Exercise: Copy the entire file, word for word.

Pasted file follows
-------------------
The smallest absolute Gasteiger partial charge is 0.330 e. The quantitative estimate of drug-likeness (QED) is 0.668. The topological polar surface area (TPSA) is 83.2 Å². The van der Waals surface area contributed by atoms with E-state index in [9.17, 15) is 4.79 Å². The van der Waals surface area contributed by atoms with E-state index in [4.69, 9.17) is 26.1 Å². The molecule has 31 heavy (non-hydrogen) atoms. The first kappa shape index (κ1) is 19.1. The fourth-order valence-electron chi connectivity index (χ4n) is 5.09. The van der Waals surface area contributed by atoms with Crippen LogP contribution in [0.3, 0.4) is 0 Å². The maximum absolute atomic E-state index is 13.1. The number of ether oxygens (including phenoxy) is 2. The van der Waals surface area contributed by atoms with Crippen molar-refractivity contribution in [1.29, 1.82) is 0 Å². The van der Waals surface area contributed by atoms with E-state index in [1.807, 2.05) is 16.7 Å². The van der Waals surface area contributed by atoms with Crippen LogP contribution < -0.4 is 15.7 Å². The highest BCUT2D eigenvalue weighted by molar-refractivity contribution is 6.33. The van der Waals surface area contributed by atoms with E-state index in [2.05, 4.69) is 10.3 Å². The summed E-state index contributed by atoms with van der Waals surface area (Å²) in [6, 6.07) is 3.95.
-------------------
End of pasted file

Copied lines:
The smallest absolute Gasteiger partial charge is 0.330 e. The quantitative estimate of drug-likeness (QED) is 0.668. The topological polar surface area (TPSA) is 83.2 Å². The van der Waals surface area contributed by atoms with E-state index in [9.17, 15) is 4.79 Å². The van der Waals surface area contributed by atoms with E-state index in [4.69, 9.17) is 26.1 Å². The molecule has 31 heavy (non-hydrogen) atoms. The first kappa shape index (κ1) is 19.1. The fourth-order valence-electron chi connectivity index (χ4n) is 5.09. The van der Waals surface area contributed by atoms with Crippen LogP contribution in [0.3, 0.4) is 0 Å². The maximum absolute atomic E-state index is 13.1. The number of ether oxygens (including phenoxy) is 2. The van der Waals surface area contributed by atoms with Crippen molar-refractivity contribution in [1.29, 1.82) is 0 Å². The van der Waals surface area contributed by atoms with E-state index in [1.807, 2.05) is 16.7 Å². The van der Waals surface area contributed by atoms with Crippen LogP contribution < -0.4 is 15.7 Å². The highest BCUT2D eigenvalue weighted by molar-refractivity contribution is 6.33. The van der Waals surface area contributed by atoms with E-state index in [2.05, 4.69) is 10.3 Å². The summed E-state index contributed by atoms with van der Waals surface area (Å²) in [6, 6.07) is 3.95.